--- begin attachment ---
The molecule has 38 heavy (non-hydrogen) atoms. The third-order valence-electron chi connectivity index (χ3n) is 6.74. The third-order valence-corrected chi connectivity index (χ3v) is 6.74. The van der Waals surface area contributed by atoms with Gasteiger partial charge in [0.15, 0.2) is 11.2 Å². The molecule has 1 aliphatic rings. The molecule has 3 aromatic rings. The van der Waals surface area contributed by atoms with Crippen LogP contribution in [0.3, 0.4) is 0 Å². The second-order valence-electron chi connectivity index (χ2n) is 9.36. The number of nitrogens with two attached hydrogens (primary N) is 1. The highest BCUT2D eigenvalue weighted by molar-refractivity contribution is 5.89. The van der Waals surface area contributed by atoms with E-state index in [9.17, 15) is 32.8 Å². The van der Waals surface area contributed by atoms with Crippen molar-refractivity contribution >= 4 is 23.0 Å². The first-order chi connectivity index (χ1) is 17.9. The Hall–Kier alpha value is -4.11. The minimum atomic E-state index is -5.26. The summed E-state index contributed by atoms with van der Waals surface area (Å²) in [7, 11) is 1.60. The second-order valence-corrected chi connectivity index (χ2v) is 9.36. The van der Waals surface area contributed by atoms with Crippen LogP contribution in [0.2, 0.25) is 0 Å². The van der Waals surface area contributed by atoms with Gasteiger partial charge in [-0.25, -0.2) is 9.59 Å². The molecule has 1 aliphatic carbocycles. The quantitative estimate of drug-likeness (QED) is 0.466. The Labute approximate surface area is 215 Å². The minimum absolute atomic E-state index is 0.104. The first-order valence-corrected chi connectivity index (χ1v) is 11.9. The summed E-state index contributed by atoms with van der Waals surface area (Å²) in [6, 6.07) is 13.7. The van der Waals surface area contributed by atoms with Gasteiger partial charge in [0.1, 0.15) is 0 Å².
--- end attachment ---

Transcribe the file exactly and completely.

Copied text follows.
The molecule has 38 heavy (non-hydrogen) atoms. The third-order valence-electron chi connectivity index (χ3n) is 6.74. The third-order valence-corrected chi connectivity index (χ3v) is 6.74. The van der Waals surface area contributed by atoms with Gasteiger partial charge in [0.15, 0.2) is 11.2 Å². The molecule has 1 aliphatic rings. The molecule has 3 aromatic rings. The van der Waals surface area contributed by atoms with Crippen LogP contribution in [0.3, 0.4) is 0 Å². The second-order valence-electron chi connectivity index (χ2n) is 9.36. The number of nitrogens with two attached hydrogens (primary N) is 1. The highest BCUT2D eigenvalue weighted by molar-refractivity contribution is 5.89. The van der Waals surface area contributed by atoms with E-state index in [9.17, 15) is 32.8 Å². The van der Waals surface area contributed by atoms with Crippen molar-refractivity contribution >= 4 is 23.0 Å². The first-order chi connectivity index (χ1) is 17.9. The Hall–Kier alpha value is -4.11. The minimum atomic E-state index is -5.26. The summed E-state index contributed by atoms with van der Waals surface area (Å²) in [7, 11) is 1.60. The second-order valence-corrected chi connectivity index (χ2v) is 9.36. The van der Waals surface area contributed by atoms with Crippen LogP contribution in [0.2, 0.25) is 0 Å². The van der Waals surface area contributed by atoms with Gasteiger partial charge in [-0.25, -0.2) is 9.59 Å². The molecule has 1 aliphatic carbocycles. The quantitative estimate of drug-likeness (QED) is 0.466. The Labute approximate surface area is 215 Å². The minimum absolute atomic E-state index is 0.104. The first-order valence-corrected chi connectivity index (χ1v) is 11.9. The summed E-state index contributed by atoms with van der Waals surface area (Å²) in [6, 6.07) is 13.7. The van der Waals surface area contributed by atoms with Gasteiger partial charge in [0.1, 0.15) is 0 Å².